Renewable energy

Renewable energy will account for more than half of the UK’s electricity generation by 2025, according to a new report from Bloomberg New Energy Finance (BNEF), driven in part by the falling cost of generating energy from wind and solar.

Highlighting the significance of BNEF’s findings, Dr Nina Skorupska, chief executive of the Renewable Energy Association, said: “The study shows that wind and solar power are now the cheapest form of new build generation in many cases, and costs will continue to fall dramatically.

“Massive increases in future renewable power generation mean that industry and government must start planning now to ensure low-carbon, cost-effective ways of balancing demand and supply.”

Balancing supply and demand will be one of the biggest challenges for the National Grid as wind and solar become more central to the country’s energy market, given the variable nature of these two sources of renewable energy, which are much more unpredictable (and weather dependent) in nature than traditional power stations.

One strategy that will become increasingly important for balancing energy supply and demand will be ‘demand response’, which could see industrial firms quickly respond to surpluses on the grid by consuming additional renewable energy for variable industrial loads. Another approach is smart metering, which can help address changing conditions on the grid by dynamically adjusting the price of energy supply (upwards, in the case of an energy deficit; downwards in the case of an energy surplus) during periods of variable energy generation.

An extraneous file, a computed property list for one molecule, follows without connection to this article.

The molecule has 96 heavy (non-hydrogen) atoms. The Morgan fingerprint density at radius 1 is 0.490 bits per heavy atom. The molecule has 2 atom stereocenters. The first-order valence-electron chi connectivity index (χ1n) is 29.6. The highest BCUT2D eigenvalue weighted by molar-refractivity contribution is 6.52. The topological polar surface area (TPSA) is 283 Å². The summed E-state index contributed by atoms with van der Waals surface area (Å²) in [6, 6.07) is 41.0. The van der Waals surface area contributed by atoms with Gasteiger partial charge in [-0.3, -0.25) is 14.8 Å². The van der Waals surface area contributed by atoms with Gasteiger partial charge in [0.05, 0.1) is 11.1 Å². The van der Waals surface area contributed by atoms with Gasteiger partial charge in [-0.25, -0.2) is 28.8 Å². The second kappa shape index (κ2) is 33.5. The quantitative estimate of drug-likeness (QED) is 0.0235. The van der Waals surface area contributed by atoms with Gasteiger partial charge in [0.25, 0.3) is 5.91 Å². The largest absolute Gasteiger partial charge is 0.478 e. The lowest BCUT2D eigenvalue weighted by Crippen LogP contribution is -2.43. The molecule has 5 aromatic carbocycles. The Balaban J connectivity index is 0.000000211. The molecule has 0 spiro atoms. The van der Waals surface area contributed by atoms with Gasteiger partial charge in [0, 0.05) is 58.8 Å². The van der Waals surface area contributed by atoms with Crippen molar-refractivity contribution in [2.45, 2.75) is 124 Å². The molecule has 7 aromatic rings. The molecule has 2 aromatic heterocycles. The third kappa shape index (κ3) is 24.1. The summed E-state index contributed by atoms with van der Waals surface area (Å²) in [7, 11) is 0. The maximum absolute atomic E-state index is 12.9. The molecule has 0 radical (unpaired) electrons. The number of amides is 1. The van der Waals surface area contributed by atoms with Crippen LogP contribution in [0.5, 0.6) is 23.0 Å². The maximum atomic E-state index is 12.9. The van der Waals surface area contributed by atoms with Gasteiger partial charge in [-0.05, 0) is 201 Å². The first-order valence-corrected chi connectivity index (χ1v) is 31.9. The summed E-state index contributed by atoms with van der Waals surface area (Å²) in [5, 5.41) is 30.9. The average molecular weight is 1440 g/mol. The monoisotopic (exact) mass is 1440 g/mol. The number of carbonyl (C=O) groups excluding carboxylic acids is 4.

Energy storage solutions will also become more important as the Grid strives to ensure there are additional options available to meet demand when wind and solar fail to generate enough electricity due to dense cloud cover or low wind speeds.

However, there will also be a requirement for other energy sources that can serve to plug the power supply gap during times of peak demand, and traditional baseload power plants, whether they run on fossil fuels or nuclear power, will be less suitable to meet this need, since they are specifically designed to run at a constant, stable output rather than serving as a gap-fill.

“This study highlights a seismic shift in how power systems will operate in the future. As wind and solar become the cheapest options for power generation, the race is on to develop and deploy the flexible resources that will complement them,” explained Albert Cheung, head of global analysis at Bloomberg New Energy Finance.

There is already one likely candidate though: fuelled renewable energy sources, such as biomass and energy from waste, which can serve as a gap-fill because they have much more flexibility than baseload power plants, yet they are not weather dependent like wind and solar.